Recently, the Open Data for Resilience Initiative (OpenDRI) team has started an Open Cities project in Can Tho, Vietnam, assisting the local government to build a city that is ready for the challenges of the 21st century.
Over the past two decades, these challenges have included extreme weather events causing more than 13,000 deaths and property damage in excess of $6.4 billion in Vietnam. More than 70% of the country’s population is at risk from natural hazards, particularly the rural and urban poor.
The city of Can Tho is particularly vulnerable as it is the economic hub of the Mekong valley, a hugely important and populous area of Vietnam that is particularly exposed to flooding and inundation brought on by climate change induced sea level rise. As people migrate to Can Tho in search of jobs, they are settling in new neighborhoods built on marginal, flood-prone land.
Development organizations are increasingly focused on building climate and disaster resilience in the Mekong region to ensure that socio-economic gains are sustainable and inclusive. In order to make such investments, data that is up-to-date and accessible is critical.
Last month, during a day-long workshop at Can Tho University’s Dragon Institute, the OpenDRI team introduced OpenStreetMap (OSM) to students and to Can Tho city government officials. The session was kept informal, focusing on mapping familiar terrain: the university campus. Participants learned to use the iD and JOSM editors on their desktop computers and how to use Field Papers printouts in the field. Though it’s not a typical practice for OpenDRI’s OSM training sessions, the team used local motorbikes to get around and collect data for the Field Papers.
The Can Tho city government will use the data created during this and future mapathons to manage new transportation, housing and social welfare systems that are being set up in a partnership with the World Bank. The World Bank project that OpenDRI is supporting will help settle residents into new homes in safer areas, build the infrastructure to prevent floods in those areas, and create social safety nets for people affected by flood events in the rural areas surrounding Can Tho.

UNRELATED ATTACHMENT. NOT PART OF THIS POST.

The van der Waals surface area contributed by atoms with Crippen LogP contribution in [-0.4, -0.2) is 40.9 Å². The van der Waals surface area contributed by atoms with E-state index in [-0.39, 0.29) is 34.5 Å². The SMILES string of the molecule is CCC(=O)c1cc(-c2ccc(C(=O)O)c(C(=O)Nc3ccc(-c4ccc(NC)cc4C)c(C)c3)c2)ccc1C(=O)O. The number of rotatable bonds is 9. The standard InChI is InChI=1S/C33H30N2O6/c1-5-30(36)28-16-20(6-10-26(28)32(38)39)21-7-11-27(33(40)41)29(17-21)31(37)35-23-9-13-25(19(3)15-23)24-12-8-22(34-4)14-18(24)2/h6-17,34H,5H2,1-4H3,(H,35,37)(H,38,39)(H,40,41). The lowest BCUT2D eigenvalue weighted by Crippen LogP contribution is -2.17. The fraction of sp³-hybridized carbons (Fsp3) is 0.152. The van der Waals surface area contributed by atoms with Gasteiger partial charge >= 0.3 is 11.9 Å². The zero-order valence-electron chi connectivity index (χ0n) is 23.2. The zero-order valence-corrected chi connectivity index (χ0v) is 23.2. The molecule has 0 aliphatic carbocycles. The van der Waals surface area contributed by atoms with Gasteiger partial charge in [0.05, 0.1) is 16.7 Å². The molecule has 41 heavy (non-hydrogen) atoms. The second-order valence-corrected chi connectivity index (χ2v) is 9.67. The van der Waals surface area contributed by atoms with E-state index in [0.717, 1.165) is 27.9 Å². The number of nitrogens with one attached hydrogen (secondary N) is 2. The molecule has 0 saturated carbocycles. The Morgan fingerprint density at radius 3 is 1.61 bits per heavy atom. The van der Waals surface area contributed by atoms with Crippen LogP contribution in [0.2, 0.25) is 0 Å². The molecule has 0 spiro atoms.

Instead of each government agency paying to set up and maintain its own, separately managed database, they will all link to and update using the OSM database. For example, the Department of Transportation will update the roads to reflect their bus lines while the Department of Construction will use that data to understand the average commute for workers in newly planned housing units. This saves every agency money and creates open data for students at Can Tho University, researchers and others to use in whatever way they see fit.
The workshop was a major success! Participants gained valuable hands-on experience with important technologies while major improvements were made to the University map. Based on what was accomplished during this session the government has invited the OpenDRI team to return in 2017 and delve into more advanced concepts, taking the initiative even further.